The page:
HONG KONG—Hong Kong’s government is facing growing pressure from business lobby groups to open borders or risk losing executives and investments as it shows no sign of easing one of the world’s strictest quarantine programs.
Working on billion-dollar deals while locked in hotel rooms for three weeks is becoming common for bankers in Asia’s financial hub even as counterparts in places like London and New York go straight back to their offices after travel.
Hong Kong’s decision in August to increase mandatory hotel quarantine to three weeks for arrivals from most countries has prompted a backlash from banks, hedge funds, and traders who say it is hampering new investment into the asset management market, and risks setting off a brain drain.
Financial services contribute around 20 percent to Hong Kong’s gross domestic product, government statistics show.
City leader Carrie Lam said on Tuesday many people had complained that quarantine policies were “excessively strict” but maintained that restrictions were needed to open up to the Chinese mainland.
“The more you relax on overseas arrivals, the lesser you will have a chance to go into the mainland … we will try to make our measures more humanistic whenever possible, but to relax altogether the restrictions on arrivals is not a wise move,” she told a weekly press briefing.
“People are thinking, do I want to be in Hong Kong for the next 3 to 5 years, as they see the world opening up,” said Kher Sheng Lee, co-head of the Asia Pacific Alternative Investment Management Association.
Lee said the group had met with the government to discuss the quarantine rules as they were hindering new investors.
Restrictions were prompting expatriate and Chinese staff to return home, said a fund manager who could not be named due to company policy.
“Right now … it’s just one-way traffic as it’s impossible for anyone to come here.”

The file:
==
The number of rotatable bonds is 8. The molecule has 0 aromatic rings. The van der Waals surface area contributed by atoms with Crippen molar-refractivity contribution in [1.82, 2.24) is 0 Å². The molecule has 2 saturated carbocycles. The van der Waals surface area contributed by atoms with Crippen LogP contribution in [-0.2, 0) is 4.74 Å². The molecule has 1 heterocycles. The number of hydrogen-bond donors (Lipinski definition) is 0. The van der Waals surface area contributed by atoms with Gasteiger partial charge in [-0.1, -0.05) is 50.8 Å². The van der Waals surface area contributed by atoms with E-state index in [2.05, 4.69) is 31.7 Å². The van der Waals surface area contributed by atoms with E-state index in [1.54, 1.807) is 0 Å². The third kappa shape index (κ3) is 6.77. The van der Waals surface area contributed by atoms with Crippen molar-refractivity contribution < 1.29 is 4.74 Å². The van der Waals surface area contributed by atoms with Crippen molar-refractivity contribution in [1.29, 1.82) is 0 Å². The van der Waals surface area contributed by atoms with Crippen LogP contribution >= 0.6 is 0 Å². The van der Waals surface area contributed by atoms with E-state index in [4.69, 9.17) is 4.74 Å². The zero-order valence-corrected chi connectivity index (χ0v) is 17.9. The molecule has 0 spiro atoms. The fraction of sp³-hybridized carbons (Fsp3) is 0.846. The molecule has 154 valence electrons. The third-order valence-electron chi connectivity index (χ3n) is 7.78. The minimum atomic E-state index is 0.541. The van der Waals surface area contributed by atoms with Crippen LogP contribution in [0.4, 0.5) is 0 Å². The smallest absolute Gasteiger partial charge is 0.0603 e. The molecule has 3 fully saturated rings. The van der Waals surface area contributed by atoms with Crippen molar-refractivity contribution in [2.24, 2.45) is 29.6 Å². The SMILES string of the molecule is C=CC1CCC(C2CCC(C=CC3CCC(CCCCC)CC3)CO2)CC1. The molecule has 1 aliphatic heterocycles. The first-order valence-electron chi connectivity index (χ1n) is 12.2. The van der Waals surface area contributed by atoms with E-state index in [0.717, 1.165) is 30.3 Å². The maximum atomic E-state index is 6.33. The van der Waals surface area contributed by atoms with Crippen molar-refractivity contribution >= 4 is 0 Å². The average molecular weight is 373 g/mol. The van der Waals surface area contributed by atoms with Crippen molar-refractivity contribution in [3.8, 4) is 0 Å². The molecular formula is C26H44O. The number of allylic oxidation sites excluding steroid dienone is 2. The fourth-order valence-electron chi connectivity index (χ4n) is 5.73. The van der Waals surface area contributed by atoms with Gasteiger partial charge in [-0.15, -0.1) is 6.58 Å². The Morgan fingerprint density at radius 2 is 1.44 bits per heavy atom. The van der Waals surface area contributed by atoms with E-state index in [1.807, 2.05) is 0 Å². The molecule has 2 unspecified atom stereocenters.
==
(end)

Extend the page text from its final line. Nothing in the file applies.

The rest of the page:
No official data was available on the net ouflow of expatriates.
The Hong Kong government tried to placate the financial sector in May by announcing a scheme to allow listed company executives to be exempt from full quarantine.
However, the program requires a detailed itinerary submitted in advance to regulators, and 232 out of 303 applications received up to August 23 were either rejected by the government or withdrawn by applicants, according to official figures sent to Reuters. They did not provide further details.
Hong Kong’s foreign residents account for nearly 10 percent of the city’s total population of 7.5 million.
While many weathered the often-violent 2019 protests and the imposition of the national security law in 2020, stringent COVID-19 regulations have drawn a red line.
“For many people it is the last straw… people are starting to calculate how they can work from abroad and manage things,” Tara Joseph, president of the city’s American Chamber of Commerce told Reuters.
There has been $21.8 billion worth of initial public offerings so far this year in Hong Kong capital markets, versus $9.5 billion at the same time in 2020, Refinitiv data shows.
Officials say Hong Kong’s vaccination rate needs to be much higher before it can relax in a safe manner. Around 60 percent of the population has received one dose but rates for elderly are among the lowest in the world due to worries about vaccine safety.
The city has recorded around 12,000 COVID-19 cases in total and 212 deaths, far lower than other developed cities.
The city’s General Chamber of Commerce told Reuters that the government should re-examine its approach.